Antibiotic Overuse and Resistant Bacterias
Written by Faith Anderson on November 14, 2012
Antibiotic Overuse: Global and Community Issue
“Not only is this a global issue from the perspective of nations having to deal with the issue and problem, but this is about getting the public to understand this is about their communities,” said Jay Campbell, vice president of Hart Research, which was involved in the antibiotic overuse research. As part of the U.S. Centers for Disease Control and Prevention (CDC)’s “Get Smart About Antibiotics Week,” the agency in conjunction with the Pew Charitable Trusts surveyed 1,004 American adults about their understanding of the use of antibiotics. The organizations also asked two focus groups – one that had “frequent users” of antibiotics and one that had a cross-section of adults – about their antibiotic habits and beliefs.
Consumer Knowledge Regarding Proper Antibiotic Uses
According to the survey, 79% of Americans knew that taking antibiotics when they weren’t necessary could render them less effective at treating future illnesses, and 86% understood that they should take the full course of antibiotic prescriptions. However, nearly everyone in the focus groups admitted that even if their doctor instructed them to take their entire antibiotic prescription, they didn’t complete the course and stopped taking the medication when symptoms went away. In addition, 39% didn’t realize that taking antibiotics when they weren’t necessary could weaken the effect of the drugs for the people around them. The focus group indicated that they thought antibiotic overuse led to a personal tolerance to the medications, but did not realize the act could allow drug-resistant bacteria to flourish in their community.
Antibiotic Overuse and Drug-Resistant Bacteria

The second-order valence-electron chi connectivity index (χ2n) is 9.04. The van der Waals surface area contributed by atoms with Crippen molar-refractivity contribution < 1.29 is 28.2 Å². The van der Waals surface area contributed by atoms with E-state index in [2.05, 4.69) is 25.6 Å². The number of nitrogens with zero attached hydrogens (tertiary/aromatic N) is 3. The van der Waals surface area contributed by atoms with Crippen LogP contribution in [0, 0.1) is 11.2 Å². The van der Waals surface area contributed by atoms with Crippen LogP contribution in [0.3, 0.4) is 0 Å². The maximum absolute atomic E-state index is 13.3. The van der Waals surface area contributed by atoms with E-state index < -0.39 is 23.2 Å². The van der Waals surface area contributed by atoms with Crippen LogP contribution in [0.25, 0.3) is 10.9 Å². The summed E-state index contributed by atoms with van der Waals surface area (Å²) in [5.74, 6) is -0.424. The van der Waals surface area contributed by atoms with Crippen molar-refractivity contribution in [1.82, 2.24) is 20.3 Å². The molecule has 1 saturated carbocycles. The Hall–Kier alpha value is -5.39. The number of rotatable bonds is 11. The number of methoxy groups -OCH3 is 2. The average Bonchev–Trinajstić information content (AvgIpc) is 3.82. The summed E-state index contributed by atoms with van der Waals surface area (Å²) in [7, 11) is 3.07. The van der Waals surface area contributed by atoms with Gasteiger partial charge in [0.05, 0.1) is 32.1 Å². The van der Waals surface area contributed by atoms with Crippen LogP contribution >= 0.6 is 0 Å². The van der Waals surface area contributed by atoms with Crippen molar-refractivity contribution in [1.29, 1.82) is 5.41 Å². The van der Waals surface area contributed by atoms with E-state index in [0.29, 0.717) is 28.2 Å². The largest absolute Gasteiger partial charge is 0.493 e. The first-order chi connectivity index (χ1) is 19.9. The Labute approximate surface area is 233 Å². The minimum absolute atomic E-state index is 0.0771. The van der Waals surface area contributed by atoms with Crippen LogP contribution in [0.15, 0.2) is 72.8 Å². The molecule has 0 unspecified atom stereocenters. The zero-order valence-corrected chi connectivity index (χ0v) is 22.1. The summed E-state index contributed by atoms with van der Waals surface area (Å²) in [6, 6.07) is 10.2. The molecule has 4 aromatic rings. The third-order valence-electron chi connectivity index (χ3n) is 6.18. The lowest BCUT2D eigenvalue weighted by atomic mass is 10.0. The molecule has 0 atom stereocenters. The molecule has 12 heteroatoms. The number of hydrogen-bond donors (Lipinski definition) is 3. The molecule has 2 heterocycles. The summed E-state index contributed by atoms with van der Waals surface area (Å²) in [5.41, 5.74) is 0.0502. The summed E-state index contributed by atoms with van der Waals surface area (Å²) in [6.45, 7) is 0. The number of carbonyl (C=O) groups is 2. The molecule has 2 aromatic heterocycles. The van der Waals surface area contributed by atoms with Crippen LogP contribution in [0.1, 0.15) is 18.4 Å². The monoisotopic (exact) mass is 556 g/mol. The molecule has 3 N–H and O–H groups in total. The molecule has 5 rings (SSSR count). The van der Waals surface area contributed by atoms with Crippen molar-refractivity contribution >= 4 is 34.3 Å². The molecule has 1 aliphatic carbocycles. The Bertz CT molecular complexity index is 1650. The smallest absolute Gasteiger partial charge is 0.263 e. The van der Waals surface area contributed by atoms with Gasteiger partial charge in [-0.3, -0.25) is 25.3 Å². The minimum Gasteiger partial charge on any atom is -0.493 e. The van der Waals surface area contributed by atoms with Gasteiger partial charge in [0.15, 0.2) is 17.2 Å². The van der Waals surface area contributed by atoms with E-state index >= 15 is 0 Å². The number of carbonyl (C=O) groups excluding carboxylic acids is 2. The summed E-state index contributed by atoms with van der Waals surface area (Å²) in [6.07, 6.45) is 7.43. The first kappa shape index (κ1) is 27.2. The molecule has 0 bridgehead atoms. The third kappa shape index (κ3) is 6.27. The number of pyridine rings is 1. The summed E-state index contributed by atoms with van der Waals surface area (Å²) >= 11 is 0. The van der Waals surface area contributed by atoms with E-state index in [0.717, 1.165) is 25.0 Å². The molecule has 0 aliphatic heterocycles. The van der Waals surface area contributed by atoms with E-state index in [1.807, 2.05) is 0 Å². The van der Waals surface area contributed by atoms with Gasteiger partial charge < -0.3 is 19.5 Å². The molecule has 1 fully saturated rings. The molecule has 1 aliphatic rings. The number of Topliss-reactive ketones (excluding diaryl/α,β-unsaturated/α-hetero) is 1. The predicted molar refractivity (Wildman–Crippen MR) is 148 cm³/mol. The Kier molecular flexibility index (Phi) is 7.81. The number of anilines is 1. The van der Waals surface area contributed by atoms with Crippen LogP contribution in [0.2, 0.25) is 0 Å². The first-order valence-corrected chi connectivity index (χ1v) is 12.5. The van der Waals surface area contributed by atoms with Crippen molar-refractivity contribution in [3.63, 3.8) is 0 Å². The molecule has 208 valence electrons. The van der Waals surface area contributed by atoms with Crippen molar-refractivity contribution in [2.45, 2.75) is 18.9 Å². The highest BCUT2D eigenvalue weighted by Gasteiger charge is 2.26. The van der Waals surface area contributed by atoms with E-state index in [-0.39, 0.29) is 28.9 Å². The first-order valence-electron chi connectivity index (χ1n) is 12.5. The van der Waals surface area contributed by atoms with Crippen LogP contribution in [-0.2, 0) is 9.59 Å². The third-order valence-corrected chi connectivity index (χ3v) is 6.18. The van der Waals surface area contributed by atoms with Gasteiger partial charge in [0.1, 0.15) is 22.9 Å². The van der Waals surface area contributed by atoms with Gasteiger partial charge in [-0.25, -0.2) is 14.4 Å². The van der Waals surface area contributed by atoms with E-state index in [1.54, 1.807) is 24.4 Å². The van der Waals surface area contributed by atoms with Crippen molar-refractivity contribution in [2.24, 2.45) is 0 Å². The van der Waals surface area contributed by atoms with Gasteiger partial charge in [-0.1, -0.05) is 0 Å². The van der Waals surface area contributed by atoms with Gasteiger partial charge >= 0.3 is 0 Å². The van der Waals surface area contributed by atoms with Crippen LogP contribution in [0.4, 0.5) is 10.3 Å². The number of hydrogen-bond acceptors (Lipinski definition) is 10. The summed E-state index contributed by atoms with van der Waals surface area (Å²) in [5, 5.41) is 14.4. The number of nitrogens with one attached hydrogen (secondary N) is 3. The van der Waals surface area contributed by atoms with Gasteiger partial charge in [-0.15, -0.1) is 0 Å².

Antibiotic overuse has contributed to the growth of drug-resistant strains of bacteria in the United States. In fact, estimates indicate that a shocking 90,000 Americans die from healthcare-associated infections every year – many of which are drug-resistant – and that number is on the rise. From 1993 to 2005, the number of hospitalizations related to Methicillin-resistant Staphylococcus (MRSA) – a bacteria associated with pneumonia, surgical site infections and bloodstream infections – skyrocketed from 1,900 to 368,000 in the United States alone. In addition, deaths caused by Clostridium difficile – a bacteria that causes intestinal problems and severe diarrhea – increased 35% every year from 1999 to 2004.
Doctors Overprescribing Antibiotic Drugs
In light of these alarming statistics, Lauri Hicks, medical director of the CDC’s antibiotics education effort, warns that the misconception regarding antibiotic treatment is part of what’s causing the problem of antibiotic resistance. Too many people are requesting antibiotics to cure illnesses that the medications just aren’t meant to treat, and too many doctors are willing to prescribe the medications even if they will be ineffective, which is the case more than half of the time. “We’re running out of treatment options for many infections and losing more lives to antibiotic resistances every day,” said Hicks. “Doctors should prescribe the right drug at the right dose at the right time.”